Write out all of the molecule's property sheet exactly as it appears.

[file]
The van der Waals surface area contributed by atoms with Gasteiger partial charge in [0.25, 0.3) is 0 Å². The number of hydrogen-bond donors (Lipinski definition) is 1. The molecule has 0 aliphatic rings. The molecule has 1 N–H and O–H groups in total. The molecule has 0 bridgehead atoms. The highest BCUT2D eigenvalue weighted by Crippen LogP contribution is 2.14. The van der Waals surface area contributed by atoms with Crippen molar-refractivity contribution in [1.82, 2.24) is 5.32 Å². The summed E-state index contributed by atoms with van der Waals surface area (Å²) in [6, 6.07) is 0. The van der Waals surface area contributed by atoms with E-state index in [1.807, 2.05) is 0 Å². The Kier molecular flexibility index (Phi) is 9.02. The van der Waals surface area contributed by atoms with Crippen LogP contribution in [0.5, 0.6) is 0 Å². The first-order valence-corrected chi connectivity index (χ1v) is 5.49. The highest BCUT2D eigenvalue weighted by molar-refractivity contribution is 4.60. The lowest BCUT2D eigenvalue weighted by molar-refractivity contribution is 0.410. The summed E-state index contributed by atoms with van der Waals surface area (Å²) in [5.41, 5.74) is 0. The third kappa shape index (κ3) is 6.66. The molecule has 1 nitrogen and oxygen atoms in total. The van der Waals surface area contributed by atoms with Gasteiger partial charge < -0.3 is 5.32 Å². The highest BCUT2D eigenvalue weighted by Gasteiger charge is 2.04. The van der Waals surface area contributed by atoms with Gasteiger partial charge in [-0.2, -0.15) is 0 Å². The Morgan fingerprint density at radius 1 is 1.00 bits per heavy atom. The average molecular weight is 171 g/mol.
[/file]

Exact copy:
The van der Waals surface area contributed by atoms with Gasteiger partial charge in [0.25, 0.3) is 0 Å². The number of hydrogen-bond donors (Lipinski definition) is 1. The molecule has 0 aliphatic rings. The molecule has 1 N–H and O–H groups in total. The molecule has 0 bridgehead atoms. The highest BCUT2D eigenvalue weighted by Crippen LogP contribution is 2.14. The van der Waals surface area contributed by atoms with Crippen molar-refractivity contribution in [1.82, 2.24) is 5.32 Å². The summed E-state index contributed by atoms with van der Waals surface area (Å²) in [6, 6.07) is 0. The van der Waals surface area contributed by atoms with E-state index in [1.807, 2.05) is 0 Å². The Kier molecular flexibility index (Phi) is 9.02. The van der Waals surface area contributed by atoms with Crippen LogP contribution in [0.5, 0.6) is 0 Å². The first-order valence-corrected chi connectivity index (χ1v) is 5.49. The highest BCUT2D eigenvalue weighted by molar-refractivity contribution is 4.60. The lowest BCUT2D eigenvalue weighted by molar-refractivity contribution is 0.410. The summed E-state index contributed by atoms with van der Waals surface area (Å²) in [5.41, 5.74) is 0. The third kappa shape index (κ3) is 6.66. The molecule has 1 nitrogen and oxygen atoms in total. The van der Waals surface area contributed by atoms with Gasteiger partial charge < -0.3 is 5.32 Å². The highest BCUT2D eigenvalue weighted by Gasteiger charge is 2.04. The van der Waals surface area contributed by atoms with Gasteiger partial charge in [-0.2, -0.15) is 0 Å². The Morgan fingerprint density at radius 1 is 1.00 bits per heavy atom. The average molecular weight is 171 g/mol.